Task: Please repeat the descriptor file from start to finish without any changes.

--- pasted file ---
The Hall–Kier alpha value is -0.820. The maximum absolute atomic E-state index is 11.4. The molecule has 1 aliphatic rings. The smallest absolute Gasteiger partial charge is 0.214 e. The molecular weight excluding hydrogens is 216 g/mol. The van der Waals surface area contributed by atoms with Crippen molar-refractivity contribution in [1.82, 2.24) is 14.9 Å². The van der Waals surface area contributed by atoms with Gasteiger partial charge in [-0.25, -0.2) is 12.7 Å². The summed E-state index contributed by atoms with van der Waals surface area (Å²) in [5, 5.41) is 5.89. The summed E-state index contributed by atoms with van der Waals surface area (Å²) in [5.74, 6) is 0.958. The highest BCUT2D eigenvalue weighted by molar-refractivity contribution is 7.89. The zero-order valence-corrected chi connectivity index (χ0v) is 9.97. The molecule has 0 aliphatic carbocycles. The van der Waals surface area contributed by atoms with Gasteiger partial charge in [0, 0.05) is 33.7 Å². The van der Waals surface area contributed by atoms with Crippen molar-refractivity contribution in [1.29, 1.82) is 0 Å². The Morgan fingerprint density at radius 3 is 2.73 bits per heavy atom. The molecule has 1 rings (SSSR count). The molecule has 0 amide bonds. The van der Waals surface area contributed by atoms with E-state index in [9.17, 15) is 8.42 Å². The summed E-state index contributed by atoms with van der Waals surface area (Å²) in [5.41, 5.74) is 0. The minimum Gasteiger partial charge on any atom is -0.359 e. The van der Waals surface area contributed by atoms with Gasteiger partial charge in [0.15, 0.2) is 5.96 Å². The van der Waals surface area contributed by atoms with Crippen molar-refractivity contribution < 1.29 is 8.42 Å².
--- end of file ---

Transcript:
The Hall–Kier alpha value is -0.820. The maximum absolute atomic E-state index is 11.4. The molecule has 1 aliphatic rings. The smallest absolute Gasteiger partial charge is 0.214 e. The molecular weight excluding hydrogens is 216 g/mol. The van der Waals surface area contributed by atoms with Crippen molar-refractivity contribution in [1.82, 2.24) is 14.9 Å². The van der Waals surface area contributed by atoms with Gasteiger partial charge in [-0.25, -0.2) is 12.7 Å². The summed E-state index contributed by atoms with van der Waals surface area (Å²) in [5, 5.41) is 5.89. The summed E-state index contributed by atoms with van der Waals surface area (Å²) in [5.74, 6) is 0.958. The highest BCUT2D eigenvalue weighted by molar-refractivity contribution is 7.89. The zero-order valence-corrected chi connectivity index (χ0v) is 9.97. The molecule has 0 aliphatic carbocycles. The van der Waals surface area contributed by atoms with Gasteiger partial charge in [0, 0.05) is 33.7 Å². The van der Waals surface area contributed by atoms with Crippen molar-refractivity contribution in [1.29, 1.82) is 0 Å². The Morgan fingerprint density at radius 3 is 2.73 bits per heavy atom. The molecule has 1 rings (SSSR count). The molecule has 0 amide bonds. The van der Waals surface area contributed by atoms with E-state index in [9.17, 15) is 8.42 Å². The summed E-state index contributed by atoms with van der Waals surface area (Å²) in [5.41, 5.74) is 0. The minimum Gasteiger partial charge on any atom is -0.359 e. The van der Waals surface area contributed by atoms with Gasteiger partial charge in [0.15, 0.2) is 5.96 Å². The van der Waals surface area contributed by atoms with Crippen molar-refractivity contribution < 1.29 is 8.42 Å².